Student Loan Debt can be Avoided by Working Your Way Through School

What once may have been true remains so no longer.  It hasn’t been true for years, perhaps decades.  Trends in wages and tuition rendered this strategy impossible.

The Greater the Student Loan Debt, the Heavier the Burden

A six-figure student loan debt can be a heavy burden.  A few students graduate with such a debt load, but those are few and far between.

Typically, students with such debt are those graduating with degrees in medicine, law, or some other professional designation, including those earning PhDs.  Such degrees provide earning potential that will more than offset the debt incurred.

Statistically, those most likely to default and most likely to suffer multiple financial setbacks are those servicing less than $10,000 in student loan debt.  Defaulters tend to be older, to be African American, and to attend for-profit institutions.  Almost half never earn an undergraduate degree.

Student Loan Debt is a Youth-Centered Problem

Not necessarily.  While millennials do struggle with such debt, baby-boomers are overwhelmed.  Boomers likely still pay on their own student debt, have taken on school debt for their own children, are addressing financial issues faced by their parents, and “hopelessly” face an improbable retirement.

According to the AARP, Americans over 50 owe almost $290 Billion of total student loan debt.  While a good portion is tied to their own school debt, growth has occurred through parents and grandparents incurring debt on behalf of their children and grandchildren.

A College Degree Just isn’t Worth the Student Loan Debt Incurred

While parents and students truly may feel this to be true.  It may indeed be true should the degree be earned in a low-wage field.  However, earning a degree in a high-wage field, even just finishing the degree, increases the odds that a college degree will pay off.

Decades ago, a high school degree meant you could find a good job, support your family, and retire comfortably.  In today’s reality, the college degree has replaced the high school degree.  Studies show that those with a college degree will earn roughly $1-$1.5 Million more in lifetime income than those with just a high school degree.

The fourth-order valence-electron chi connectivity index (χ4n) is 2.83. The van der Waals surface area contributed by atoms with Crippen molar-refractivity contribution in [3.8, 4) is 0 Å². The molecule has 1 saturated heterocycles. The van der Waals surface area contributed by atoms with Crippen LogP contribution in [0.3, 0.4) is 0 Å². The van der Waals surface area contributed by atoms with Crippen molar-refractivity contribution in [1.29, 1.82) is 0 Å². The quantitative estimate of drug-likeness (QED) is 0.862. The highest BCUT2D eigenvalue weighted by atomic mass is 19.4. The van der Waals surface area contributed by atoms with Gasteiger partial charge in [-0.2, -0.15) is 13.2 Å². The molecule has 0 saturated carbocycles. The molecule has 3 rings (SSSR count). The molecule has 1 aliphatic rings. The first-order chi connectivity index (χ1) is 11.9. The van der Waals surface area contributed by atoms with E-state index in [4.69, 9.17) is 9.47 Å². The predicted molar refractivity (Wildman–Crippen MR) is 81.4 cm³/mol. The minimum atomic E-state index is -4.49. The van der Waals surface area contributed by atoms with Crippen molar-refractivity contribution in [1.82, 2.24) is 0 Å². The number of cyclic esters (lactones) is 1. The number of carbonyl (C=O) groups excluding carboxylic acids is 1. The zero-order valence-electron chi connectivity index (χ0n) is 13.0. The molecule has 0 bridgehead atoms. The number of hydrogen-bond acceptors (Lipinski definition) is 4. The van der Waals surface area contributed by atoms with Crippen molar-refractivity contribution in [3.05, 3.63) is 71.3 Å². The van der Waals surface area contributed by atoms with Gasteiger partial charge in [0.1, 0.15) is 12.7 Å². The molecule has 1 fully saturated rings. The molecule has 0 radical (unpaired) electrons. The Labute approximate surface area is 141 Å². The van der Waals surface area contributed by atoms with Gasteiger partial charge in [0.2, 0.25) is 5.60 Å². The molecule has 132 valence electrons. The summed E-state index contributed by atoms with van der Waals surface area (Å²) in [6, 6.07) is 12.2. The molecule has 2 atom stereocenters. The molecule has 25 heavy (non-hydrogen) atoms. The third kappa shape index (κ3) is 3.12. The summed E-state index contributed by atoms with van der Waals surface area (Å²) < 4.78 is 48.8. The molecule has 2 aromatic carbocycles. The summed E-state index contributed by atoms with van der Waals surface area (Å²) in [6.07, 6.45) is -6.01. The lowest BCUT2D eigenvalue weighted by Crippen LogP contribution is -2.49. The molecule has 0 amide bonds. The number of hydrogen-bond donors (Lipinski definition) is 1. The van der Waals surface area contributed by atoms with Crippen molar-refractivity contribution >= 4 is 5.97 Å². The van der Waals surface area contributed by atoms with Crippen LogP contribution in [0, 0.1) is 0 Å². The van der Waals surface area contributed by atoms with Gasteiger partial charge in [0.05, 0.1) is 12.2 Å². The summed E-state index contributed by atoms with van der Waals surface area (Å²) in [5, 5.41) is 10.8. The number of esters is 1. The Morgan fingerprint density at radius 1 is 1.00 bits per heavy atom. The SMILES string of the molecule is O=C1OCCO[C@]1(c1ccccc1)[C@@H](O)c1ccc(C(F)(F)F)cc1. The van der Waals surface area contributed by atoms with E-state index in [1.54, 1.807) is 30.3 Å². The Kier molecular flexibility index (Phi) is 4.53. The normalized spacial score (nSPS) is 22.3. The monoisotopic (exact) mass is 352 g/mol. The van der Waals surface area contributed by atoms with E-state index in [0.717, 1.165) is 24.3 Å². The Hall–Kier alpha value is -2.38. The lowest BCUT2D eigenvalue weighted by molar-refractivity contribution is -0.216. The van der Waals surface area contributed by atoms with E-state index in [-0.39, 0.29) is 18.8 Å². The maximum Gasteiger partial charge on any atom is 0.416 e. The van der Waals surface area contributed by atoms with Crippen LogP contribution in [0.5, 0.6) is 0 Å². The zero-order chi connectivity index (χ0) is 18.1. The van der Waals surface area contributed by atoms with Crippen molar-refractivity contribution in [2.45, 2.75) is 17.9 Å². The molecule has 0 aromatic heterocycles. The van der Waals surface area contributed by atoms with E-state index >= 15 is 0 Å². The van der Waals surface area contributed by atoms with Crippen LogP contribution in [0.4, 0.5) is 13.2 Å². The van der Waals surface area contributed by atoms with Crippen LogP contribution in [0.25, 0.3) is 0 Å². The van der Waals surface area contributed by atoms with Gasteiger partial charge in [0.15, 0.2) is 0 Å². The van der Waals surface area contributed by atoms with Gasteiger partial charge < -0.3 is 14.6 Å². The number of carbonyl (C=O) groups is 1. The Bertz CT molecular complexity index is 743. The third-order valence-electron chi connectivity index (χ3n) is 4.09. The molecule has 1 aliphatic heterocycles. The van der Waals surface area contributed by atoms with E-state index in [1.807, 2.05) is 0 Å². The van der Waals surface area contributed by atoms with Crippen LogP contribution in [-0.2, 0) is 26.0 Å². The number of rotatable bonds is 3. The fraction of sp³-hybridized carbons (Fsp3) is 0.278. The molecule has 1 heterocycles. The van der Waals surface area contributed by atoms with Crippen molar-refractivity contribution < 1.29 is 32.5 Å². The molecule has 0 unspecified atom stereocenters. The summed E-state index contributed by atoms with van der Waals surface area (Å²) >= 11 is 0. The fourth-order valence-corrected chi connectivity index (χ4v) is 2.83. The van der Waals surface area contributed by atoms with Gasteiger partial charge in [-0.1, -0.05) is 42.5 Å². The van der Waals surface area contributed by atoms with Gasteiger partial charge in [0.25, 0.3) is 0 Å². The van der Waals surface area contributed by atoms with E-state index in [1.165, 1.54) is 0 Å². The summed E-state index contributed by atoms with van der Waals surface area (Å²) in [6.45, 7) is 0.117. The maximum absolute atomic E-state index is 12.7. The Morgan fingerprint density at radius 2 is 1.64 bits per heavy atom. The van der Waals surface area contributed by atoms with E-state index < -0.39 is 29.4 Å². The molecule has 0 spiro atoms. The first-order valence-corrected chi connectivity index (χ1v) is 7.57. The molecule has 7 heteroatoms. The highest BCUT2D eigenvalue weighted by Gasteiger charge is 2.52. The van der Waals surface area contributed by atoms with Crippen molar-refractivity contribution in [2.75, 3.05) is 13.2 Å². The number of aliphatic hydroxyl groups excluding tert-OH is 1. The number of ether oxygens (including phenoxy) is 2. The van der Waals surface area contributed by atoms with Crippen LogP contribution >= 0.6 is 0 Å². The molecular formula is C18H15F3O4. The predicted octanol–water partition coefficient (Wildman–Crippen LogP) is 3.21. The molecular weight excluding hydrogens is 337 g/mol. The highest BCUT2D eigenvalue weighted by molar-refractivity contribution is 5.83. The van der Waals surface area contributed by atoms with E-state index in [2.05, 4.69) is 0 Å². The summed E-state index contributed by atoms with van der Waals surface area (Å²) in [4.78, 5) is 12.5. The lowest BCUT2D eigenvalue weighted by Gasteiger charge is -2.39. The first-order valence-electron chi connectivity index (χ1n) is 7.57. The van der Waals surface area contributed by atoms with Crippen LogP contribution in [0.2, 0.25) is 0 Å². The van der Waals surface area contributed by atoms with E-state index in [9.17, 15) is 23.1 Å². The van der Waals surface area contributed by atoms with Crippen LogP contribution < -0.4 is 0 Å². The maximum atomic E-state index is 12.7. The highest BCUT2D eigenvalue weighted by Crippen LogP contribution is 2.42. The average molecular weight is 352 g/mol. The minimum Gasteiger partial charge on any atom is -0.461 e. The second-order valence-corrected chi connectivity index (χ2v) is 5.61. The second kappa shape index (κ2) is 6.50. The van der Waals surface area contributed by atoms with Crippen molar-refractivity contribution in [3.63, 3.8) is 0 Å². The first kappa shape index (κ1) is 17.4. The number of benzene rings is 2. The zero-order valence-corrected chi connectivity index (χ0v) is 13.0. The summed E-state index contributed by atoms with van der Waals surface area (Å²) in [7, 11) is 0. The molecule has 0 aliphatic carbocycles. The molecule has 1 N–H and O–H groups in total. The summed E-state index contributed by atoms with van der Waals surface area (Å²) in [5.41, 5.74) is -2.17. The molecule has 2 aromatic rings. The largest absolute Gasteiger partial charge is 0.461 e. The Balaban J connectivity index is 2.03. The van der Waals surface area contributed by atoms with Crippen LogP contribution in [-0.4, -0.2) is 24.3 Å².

Unless your child is an exceptionally-gifted individual, whether it be academically, athletically, or artistically, the dream of a “full-ride” undergraduate education likely is highly unrealistic.  More likely, based on the ever-increasing annual cost of attendance, school loans, whether student or parent, will be utilized to help cover the expense.

Rather than settle on a college or university based on “sticker price,” consider engaging our services.  We will assist your family in identifying the best school at the best price for your student, based on academics, institution size, geographic location, and family budget.  Moreover, we’ll show you how to save for the expense in the most efficient manner possible for your family.

We look forward to hearing from you.

Evaluating a Financial Aid Offer

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Though most families don’t realize it, especially those whose first or only child is now beginning the undergraduate journey, the Financial Aid Award Letter can be highly misleading.

The award letter is merely an offer; not all aid listed will be awarded. Rather, the letter lists the aid for which you qualify. It’s up to you to review the offer and to accept or reject the aid listed.

Why can the award letter be confusing?

Schools use their own form letters and their own terminology. Understanding the offer as presented can be a pivotal point impacting your financial future not just for the next few years, but potentially for decades to come.

Before making a decision on which school’s offer to accept, as well as what aspects of the offer to accept, be sure you understand the following:

1. What will be the actual total cost, not just for the first year, but projected for the next four years? Look at the school’s project cost of attendance for the first year, then increase it by at least six percent for each subsequent year.

2. Is there free money and how much? Grants and scholarships are awards that need not be repaid. Each may have specific requirements that need be met in order to retain eligibility for the grant or award in future years.

3. What is your net out-of-pocket expense? This is the amount you will have to pay, whether from savings, retirement plans, or loans.

4. Is work-study included in the offer? While this may be included in the offer, it is not available to reduce expenses due at the beginning of an academic period. Rather, it will be paid to the student as earned, provided they can find campus employment, and usually serves as spending money.

5. Does the award include loans? Usually a letter includes a variety of loans. Loans must be repaid with interest. Some require that repayment begin immediately.

Understanding the award letter remains vital to your future, whether student or parent. Like it or not, loans have a place in funding the expense of an education. If managed properly, they are a worthwhile source of funding.

Contact us to learn more about loans as a source of funding, to learn how to manage them, and to learn how to pay them off at a much faster rate than expected (without sacrificing your standard of living).